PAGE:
Gain new perspectives for faster progress directly to your inbox.
Exosomes are a nanosized subset of extracellular vesicles released from cells as part of their normal physiology or under certain pathologies that are enclosed by a lipid bilayer membrane. First discovered as “platelet dust” in human plasma, they have since been shown to be secreted by most eukaryotic cells, participating in a wide range of physiological and pathological processes.
In previous blogs, we uncovered an overview of the exosome landscape and introduced the ways in which exosomes can potentially be utilized in drug delivery and diagnostics. For the final part of our three-part blog series, we will highlight the breadth of exosome research that is underway in these areas, examining the key developments and future perspectives in this dynamic area.
The key players in therapeutic exosome research
The number of companies that are utilizing exosomes for therapy is rapidly expanding, with both pre-clinical and clinical companies progressing exosome therapeutics through their pipelines. Using data from the CAS Content Collection™, the largest human-curated collection of published scientiﬁc knowledge, we explored the targeted diseases that these therapeutic companies are focusing on. We found that the most highly represented targeted diseases in exosome research are cancer, neurological and neurodegenerative diseases, lung diseases, and wound healing, indicating a large amount of candidate exosome products in these areas (Figure 1). While most exosome research platform companies have portfolios that cover multiple therapeutic areas (e.g. VivaZome, Avalon Globocare, and Vitti Labs), some companies tend to specialize in a particular area, such as Kimera Labs and its focus on skin regeneration and wound healing.
An appraisal of companies who are investing in preclinical exosome research shows that the US is leading the way, with a diverse pipeline of therapeutic exosomal products. California-based biotech company Capricor Therapeutics is developing multiple exosome platforms including cardiosphere-derived cell exosomes, engineered exosomes, and an exosome-based vaccine for COVID-19. Though their exosome platform is still in the preclinical stages, they have seen promising data in several indications and partnered with other academic institutions to drive their exosome research forward.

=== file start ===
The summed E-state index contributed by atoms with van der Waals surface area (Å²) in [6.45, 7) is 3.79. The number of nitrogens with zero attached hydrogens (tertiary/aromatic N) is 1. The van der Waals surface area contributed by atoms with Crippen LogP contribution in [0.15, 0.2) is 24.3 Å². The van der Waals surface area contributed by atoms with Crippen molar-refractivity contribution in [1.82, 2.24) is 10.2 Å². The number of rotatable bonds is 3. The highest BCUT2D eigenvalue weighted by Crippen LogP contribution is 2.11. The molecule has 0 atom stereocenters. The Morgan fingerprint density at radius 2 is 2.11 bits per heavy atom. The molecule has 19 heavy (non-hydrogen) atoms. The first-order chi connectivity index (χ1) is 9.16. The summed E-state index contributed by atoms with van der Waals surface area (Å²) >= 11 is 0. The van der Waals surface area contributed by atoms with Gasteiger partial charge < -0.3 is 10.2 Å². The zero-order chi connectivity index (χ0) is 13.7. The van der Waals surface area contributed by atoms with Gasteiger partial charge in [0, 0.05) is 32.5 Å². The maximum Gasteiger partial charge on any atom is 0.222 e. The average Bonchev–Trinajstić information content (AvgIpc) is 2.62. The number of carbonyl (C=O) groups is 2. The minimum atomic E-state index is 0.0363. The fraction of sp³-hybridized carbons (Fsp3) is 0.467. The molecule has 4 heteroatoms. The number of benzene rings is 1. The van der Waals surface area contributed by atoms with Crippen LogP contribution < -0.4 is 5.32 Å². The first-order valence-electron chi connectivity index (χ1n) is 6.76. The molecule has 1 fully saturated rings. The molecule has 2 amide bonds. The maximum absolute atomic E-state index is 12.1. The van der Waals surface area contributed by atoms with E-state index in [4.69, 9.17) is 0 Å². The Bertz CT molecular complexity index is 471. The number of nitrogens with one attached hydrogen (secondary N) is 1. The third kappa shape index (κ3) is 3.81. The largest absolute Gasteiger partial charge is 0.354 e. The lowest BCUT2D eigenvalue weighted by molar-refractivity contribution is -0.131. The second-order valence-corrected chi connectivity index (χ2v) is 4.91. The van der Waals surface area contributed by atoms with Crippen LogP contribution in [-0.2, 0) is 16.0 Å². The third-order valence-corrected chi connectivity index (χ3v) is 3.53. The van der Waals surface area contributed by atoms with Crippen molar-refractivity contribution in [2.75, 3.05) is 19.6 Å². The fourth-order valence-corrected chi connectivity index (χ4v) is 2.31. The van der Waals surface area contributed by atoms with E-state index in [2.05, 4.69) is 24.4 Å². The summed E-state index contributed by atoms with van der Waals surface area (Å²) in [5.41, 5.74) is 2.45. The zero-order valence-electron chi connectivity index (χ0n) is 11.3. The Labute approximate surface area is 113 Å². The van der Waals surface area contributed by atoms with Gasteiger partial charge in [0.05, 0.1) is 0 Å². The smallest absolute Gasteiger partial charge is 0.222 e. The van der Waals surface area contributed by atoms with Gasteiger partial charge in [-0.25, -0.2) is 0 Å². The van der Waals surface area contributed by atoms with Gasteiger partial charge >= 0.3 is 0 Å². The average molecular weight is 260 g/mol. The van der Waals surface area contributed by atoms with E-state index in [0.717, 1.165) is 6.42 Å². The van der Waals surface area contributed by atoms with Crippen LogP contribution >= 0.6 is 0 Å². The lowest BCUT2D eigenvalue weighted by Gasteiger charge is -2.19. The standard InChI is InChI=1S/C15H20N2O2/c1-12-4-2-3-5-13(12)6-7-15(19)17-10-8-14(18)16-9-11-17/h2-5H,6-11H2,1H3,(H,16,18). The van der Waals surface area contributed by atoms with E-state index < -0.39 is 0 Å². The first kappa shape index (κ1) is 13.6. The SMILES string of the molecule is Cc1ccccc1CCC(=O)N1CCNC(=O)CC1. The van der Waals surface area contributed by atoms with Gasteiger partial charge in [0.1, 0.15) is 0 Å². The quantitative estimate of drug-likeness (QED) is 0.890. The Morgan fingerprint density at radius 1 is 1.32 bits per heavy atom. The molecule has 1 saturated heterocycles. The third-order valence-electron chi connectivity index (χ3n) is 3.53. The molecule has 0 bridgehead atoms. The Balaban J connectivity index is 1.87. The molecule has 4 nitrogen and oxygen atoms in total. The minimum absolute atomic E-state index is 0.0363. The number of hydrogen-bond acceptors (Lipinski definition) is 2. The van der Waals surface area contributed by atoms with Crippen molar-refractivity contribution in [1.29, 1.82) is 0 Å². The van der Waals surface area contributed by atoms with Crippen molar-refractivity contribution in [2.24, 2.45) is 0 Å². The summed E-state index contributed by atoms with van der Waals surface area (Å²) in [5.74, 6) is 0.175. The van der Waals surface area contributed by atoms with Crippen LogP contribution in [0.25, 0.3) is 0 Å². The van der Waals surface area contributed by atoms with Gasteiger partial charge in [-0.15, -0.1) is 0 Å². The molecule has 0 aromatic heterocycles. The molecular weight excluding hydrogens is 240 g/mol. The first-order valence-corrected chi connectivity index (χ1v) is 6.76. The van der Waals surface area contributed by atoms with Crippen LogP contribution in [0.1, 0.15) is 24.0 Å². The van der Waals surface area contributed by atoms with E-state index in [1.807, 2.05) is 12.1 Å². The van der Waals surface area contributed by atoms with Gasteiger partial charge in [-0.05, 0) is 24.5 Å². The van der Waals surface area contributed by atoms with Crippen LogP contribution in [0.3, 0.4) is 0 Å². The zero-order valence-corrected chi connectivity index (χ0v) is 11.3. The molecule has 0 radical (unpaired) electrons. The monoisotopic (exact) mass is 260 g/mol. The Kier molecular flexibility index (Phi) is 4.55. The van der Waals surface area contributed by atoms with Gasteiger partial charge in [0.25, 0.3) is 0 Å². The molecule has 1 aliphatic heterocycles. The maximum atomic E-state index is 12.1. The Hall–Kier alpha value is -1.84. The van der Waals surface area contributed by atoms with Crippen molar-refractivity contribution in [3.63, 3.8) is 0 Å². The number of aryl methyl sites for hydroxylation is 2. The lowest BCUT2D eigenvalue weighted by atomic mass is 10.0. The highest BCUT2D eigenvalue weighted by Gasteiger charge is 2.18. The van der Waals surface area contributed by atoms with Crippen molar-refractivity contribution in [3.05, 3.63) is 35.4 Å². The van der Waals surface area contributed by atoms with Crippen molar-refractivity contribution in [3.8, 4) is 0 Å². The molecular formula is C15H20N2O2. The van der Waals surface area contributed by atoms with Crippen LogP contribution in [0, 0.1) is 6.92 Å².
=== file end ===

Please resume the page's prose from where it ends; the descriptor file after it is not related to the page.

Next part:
Xollent Biotech is another key player in exosome research, with a diversified pipeline of exosome therapeutics. The versatility of exosomes allows for alternative routes of administration, with pipeline treatments comprising of an intravenous patch for treating myocardial infarction, a spray for alopecia, and a needleless injection to combat skin aging. Other companies focusing on cosmetics include Exocel Bio and Florica Therapeutics, which are exploring regenerative stem cell-derived exosome therapeutics in aesthetics and aging.
Diagnostic exosome research: current progress and future directions
As we explored in the previous blog in the series, exosomes have several properties that make them ideal biomarkers, including durability, specificity, and sensitivity. Consequently, the application of exosomes as biomarkers and in diagnostic testing is a growing area of research interest. Though research is still in its infancy, several companies have conducted preclinical exosome research in this area, particularly in cancer. Notable examples include Mercy Bioanalytics and their Halo test for early cancer detection, and research from the University of Texas MD Anderson Cancer Center investigating the use of glypican-1 positive circulating exosomes for detecting early pancreatic cancer.
Organizations are also optimizing diagnostic assays in other therapeutic areas. For example, a collaboration between Harvard Medical School, USA, and Wenzhou Medical University, China, is employing an incorporated Tear-Exosomes Analysis via Rapid-isolation System (iTEARS), which has shown potential in molecular diagnostics of dry eye disease and diabetic retinopathy. Neurodegenerative diseases are also a key focus in exosomal biomarker studies. Researchers at the University of California, San Francisco Medical Center have discovered a panel of biomarkers that could play a role in diagnosing early-onset Alzheimer’s Disease.
Exosome therapeutics in clinical trials
Currently, the total number of clinical trials registered at https://clinicaltrials.gov for exosomal therapeutics is 59 clinical trials. The most highly researched targeted diseases for exosome therapeutics include lung disease (11 clinical trials), SARS-CoV-2 infections (9 clinical trials), along with cancer, heart disease, and neurological diseases (all with 4 clinical trials). Highlighted clinical trials with respect to these diseases are listed in Table 1. For a more comprehensive list of the therapeutics clinical trials, see our recently published Exosome Insight Report.